Herein lies my point. C#'s failings are fixed by external structure. C++'s failings are fixed by internal structure.

The upper limit of manageable complexity in C++ is lower, because some of that manageable complexity is ubiquitous and cannot be ignored. When writing in a large C++ codebase, you cannot forget about the internal structures that handle C++'s limitations. Every last line needs additional consideration as you ponder string encodings and which of 6 ways to declare your pointers (smart, shared, dumb, reference, constness, etc...).

The upper limit of manageable complexity is higher in C# than in C++, because when the structure becomes more complicated, the code does not. The complexity is managed in a parallel way, a way that does not impact the programmer when trying to read and understand a lone function.

Maybe with time I'll be able to background the necessary considerations in C++ and be able to acheive similar productivity. Or maybe I'm just spoiled by the cleanliness of C# lambdas, extensions, and continuations. The only thing to do is to try and see if I can get there. Tsuyoku Naritai indeed.

Tuesday, March 17, 2015

Mana Manipulation (and Videos!)

At the tail of the last post, I said that the incendence system and environmental magic were next. Guess what! It was next. It was complicated, but it is working and it is good :)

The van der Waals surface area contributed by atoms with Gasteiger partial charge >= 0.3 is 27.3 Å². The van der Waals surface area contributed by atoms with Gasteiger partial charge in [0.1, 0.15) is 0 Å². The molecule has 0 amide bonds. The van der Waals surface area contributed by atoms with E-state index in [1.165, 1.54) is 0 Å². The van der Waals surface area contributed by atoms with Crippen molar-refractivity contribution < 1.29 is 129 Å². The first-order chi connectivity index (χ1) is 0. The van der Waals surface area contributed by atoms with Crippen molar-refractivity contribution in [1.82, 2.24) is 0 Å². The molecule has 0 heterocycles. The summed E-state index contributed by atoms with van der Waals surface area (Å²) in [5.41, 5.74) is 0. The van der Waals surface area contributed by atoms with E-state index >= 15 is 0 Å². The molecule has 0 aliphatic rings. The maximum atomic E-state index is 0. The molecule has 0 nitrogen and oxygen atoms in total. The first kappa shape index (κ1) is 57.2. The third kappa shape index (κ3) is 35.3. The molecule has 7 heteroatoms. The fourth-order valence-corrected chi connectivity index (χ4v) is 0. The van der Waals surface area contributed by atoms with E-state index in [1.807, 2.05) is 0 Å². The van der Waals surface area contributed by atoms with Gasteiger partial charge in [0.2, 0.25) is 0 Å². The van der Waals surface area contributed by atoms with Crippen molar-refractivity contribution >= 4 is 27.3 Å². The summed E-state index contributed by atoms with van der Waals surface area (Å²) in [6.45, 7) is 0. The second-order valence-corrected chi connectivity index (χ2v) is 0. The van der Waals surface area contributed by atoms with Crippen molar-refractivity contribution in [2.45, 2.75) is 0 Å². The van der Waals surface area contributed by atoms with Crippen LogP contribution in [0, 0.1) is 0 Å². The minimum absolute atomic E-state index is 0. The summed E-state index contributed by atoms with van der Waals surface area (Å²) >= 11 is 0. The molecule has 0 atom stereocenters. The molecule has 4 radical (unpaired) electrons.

Let's break this down and make some new video clips.

So. Environmental Magic. This is a system designed to let the player change the terrain. We already had (somewhat stable) terrain changes, but the nature of those changes is quite a bit different from the new system. A few of the old-style changes included the bridge builder (featured at the end of the tutorial, and on Outpost), and a couple hacky commander skills that no one but I used. These will be gone soon. A second set of old-style changes are the elemental impacts system, which will be staying. It compliments the new system nicely, and will be used for non-mana manipulation skills. Any explosions or active flames and whatnot will still use the old impacts system, which works well.

The new system is built specifically to give the skills to the player. To that end it has to be limited and controlled enough to prevent the player from abusing the skills to absurd extent. Honestly letting the player arbitrarily change the terrain is a terrible idea if you want to control the gameplay. The fact we're trying this at all is a testament to pushing boundaries that oughtn't be attempted. The payoff of course, is that no one else has really succeeded in giving this style of control, so if we do succeed to any extent with it it's a mark in our favor.